This Ramadan we share with you a bird’s eye view of personal Muslim stories from across the globe.
An introverted European revert shares his caffeine crunch, the approaching dread and zeal of fasting during his first Ramadan, and the exchange of Dutch and Malay cultures through iftar.
As a Muslim revert, you can often feel alone, and I certainly have felt this way especially in the early years after converting. When you are going through a significant and life-changing event you have the natural urge to share it with others. For my non-Muslim family members it was hard to understand the concept of Ramadan beyond not eating and drinking whereas for my Muslim family members Ramadan has become second nature.
It was sometimes difficult going through all these new feelings and emotions without a proper outlet. This is not to say that there is no outlet at all. In fact, there are amazing communities where fellow reverts can get together and discuss anything and everything related to Islam. In Singapore, there is ‘The Converts Central’ podcast that focuses on sharing lessons learnt from stories told and challenges experienced by converts.
As a convert, going to the mosques in touristy areas of Singapore, I was often seen as a tourist (who can blame them), but after growing a beard and becoming a regular at the mosque nearby my workplace, others’ perception of me changed.
I think as a non-local convert you will always get the odd stare, but this is something that you learn to deal with over time. I have learned to not see it as a negative, but more as a curiosity.
I reverted to Islam in September of 2013, a month after Ramadan that same year. Fortunately that meant I had almost a whole year of practicing Islam before the next Ramadan. In anticipation of Ramadan I would often ask people for advice or tips: “How to survive Ramadan?”
I still saw the approaching month of Ramadan as something to dread or worry about. I had never ever fasted. Often, people would advise me to try fasting for a day or to start Ramadan by fasting half-days.
Personally, I never saw fasting half-days as an option so I went ahead with the most common advice: “Just do it”.
However, as a heavily caffeinated individual, I wish someone had recommended slowly reducing my caffeine intake in the weeks leading up to Ramadan. It took me quite a while to get used to the withdrawal headaches which worsened the feelings of dread.
Once my body and mind adjusted to fasting from 5:00 am to 7:00 pm every day, I started feeling the sweetness of Ramadan. While the feelings of dread just melted away, what helped a lot was the realisation that it was not just me going through this. In fact, there is a huge community out there and we were all celebrating Ramadan, together.
Alhamdulillah, over the years I have learned to manage my own expectations and found an outlet for my thoughts and feelings in prayer and self-reflection. These days, I look forward to Ramadan.
I have always felt privileged as a revert. My non-Muslim family embraced my new identity while my Muslim family welcomed me with open-arms. My employers have been accepting; they let me pray and fast.
Moreover, I am fortunate to live in a country where you are never more than 10 minutes away from a mosque and never more than a minute away from a nice halal meal.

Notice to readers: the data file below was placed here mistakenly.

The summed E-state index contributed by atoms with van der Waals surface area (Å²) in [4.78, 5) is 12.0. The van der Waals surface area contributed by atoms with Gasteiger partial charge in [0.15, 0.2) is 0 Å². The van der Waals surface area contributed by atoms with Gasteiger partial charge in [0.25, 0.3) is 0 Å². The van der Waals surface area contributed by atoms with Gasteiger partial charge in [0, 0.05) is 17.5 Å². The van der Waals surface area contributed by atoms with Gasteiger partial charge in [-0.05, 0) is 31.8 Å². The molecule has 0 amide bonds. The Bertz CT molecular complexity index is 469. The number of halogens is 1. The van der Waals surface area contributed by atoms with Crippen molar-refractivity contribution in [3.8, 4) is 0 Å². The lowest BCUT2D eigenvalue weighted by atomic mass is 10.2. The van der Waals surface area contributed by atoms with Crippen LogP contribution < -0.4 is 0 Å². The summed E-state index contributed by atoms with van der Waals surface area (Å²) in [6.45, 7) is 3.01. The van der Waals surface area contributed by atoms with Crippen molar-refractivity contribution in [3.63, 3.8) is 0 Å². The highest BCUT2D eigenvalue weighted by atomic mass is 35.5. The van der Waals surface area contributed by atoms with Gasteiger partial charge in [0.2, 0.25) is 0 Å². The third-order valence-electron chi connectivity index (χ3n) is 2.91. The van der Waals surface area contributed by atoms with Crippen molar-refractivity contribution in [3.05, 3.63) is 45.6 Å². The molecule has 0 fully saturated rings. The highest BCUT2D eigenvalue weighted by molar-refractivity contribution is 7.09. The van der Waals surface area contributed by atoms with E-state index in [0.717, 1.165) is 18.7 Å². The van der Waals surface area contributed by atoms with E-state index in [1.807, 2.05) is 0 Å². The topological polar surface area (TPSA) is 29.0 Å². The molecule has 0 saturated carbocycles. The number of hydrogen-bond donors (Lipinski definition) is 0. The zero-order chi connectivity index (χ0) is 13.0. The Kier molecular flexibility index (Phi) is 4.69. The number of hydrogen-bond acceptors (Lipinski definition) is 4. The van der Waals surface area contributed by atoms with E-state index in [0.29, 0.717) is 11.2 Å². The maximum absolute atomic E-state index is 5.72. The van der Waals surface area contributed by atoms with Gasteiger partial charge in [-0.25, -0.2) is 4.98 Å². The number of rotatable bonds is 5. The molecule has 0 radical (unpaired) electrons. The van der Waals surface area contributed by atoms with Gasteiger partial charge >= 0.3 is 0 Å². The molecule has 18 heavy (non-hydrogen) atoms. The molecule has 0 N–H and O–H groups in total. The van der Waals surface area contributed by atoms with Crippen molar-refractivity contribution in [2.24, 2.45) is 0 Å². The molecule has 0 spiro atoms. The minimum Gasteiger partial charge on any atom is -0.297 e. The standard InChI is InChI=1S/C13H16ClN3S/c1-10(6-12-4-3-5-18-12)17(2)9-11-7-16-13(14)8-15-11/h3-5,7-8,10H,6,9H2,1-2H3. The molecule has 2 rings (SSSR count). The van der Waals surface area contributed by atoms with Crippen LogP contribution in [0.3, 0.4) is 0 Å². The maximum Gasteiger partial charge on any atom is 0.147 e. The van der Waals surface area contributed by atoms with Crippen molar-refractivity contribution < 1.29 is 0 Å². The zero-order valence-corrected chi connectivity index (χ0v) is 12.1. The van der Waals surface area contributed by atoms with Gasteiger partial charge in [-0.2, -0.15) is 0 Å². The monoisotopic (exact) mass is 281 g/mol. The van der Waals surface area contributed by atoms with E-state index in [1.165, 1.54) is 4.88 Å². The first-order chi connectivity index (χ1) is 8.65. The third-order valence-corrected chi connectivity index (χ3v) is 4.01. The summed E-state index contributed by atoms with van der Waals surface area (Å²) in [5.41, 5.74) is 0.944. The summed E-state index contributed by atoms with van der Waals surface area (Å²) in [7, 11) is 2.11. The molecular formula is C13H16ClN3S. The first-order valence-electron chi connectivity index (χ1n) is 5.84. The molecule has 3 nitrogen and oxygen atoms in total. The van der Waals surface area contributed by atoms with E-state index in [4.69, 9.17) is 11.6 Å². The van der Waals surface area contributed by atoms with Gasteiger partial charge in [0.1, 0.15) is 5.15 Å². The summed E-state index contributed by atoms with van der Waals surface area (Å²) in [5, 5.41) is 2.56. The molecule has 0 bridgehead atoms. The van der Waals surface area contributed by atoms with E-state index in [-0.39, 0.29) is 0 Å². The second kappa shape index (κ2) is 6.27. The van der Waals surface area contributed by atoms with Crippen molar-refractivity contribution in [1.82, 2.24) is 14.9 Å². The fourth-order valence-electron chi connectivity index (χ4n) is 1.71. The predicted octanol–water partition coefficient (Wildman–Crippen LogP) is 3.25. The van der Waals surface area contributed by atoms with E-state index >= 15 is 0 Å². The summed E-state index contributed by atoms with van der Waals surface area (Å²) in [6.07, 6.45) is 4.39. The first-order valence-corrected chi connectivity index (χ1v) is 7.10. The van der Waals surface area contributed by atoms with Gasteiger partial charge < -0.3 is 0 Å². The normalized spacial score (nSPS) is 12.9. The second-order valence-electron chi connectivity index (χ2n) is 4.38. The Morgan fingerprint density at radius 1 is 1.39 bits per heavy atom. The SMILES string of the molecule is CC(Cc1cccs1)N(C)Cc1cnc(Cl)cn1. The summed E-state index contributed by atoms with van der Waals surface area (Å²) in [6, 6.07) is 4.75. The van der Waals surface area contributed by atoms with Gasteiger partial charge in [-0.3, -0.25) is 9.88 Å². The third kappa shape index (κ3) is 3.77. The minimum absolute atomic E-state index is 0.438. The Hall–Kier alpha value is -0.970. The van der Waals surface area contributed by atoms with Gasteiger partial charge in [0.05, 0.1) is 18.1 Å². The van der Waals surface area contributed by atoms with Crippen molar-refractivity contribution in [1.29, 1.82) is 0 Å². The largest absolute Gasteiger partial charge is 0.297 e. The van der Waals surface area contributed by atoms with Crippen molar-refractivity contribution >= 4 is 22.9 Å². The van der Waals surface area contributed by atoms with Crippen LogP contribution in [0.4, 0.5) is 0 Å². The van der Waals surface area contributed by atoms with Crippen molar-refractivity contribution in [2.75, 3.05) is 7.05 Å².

After four years of embracing Islam, I returned home, to the Netherlands. It was an odd experience. As a Muslim, I felt foreign in my own country. The things that I used to eat, I was no longer allowed to enjoy; the festivities that we celebrated as a family were no longer proper for a Muslim.
Being a Muslim in a non-Muslim household was unusual. I suddenly missed my bidet, a lot! I also learned that doing ablution in wintery weather is no fun either. Nonetheless, I look forward to celebrating Ramadan in my home country someday, perhaps in 2033 when Maghrib is at 4:30 in the afternoon. In terms of cultural differences, I realised that the standard European/Dutch greeting (3 kisses on the cheek) is no longer appropriate for Muslims, especially when greeting those of a different gender.
As an introverted revert — maybe an introrevert — Eid has been a bittersweet holiday for me. When Eid arrives, our lives go back to normal, but not before eating back all the weight we lost during Ramadan.
The local culture of visiting relatives and friends has always been slightly nightmarish. In the weeks after Eid, every weekend will be full of visits to houses of relatives, colleagues and friends. As Tim, I am only asked two questions: “Can you speak Malay?” and “Can you eat spicy food?”. However, as Nasir, I expect a lot of questions during these visits. Perhaps, about my Ramadan experiences or on my knowledge of Islam. The last two Eid celebrations have been oddly quiet due to the ongoing pandemic, but I am looking forward to seeing people again and eating delicious food!
Every year, I look forward to my mother-in-law’s home-cooked sambal goreng, which consists of bean curds or tofu, long beans and tempeh, made of fermented soybeans, fried in chilli. I love to share a little bit of my own culture and cuisine by cooking for my family and guests; I bake a Dutch apple pie or make a hearty beef stew.
This Eid is going to be especially different for me as it will be the first Eid where we can bring along our son, Baharudin. It is going to be his third Eid, but for many of our friends and relatives it will be the first time seeing him.
Written by: Tim J.
Curated by: Muslim Pro
About the writer,
Tim, 34, is originally from the Netherlands. He is currently working in Singapore as a Marketing specialist in a technology company. The love of his wife also helped him find his way back to Islam.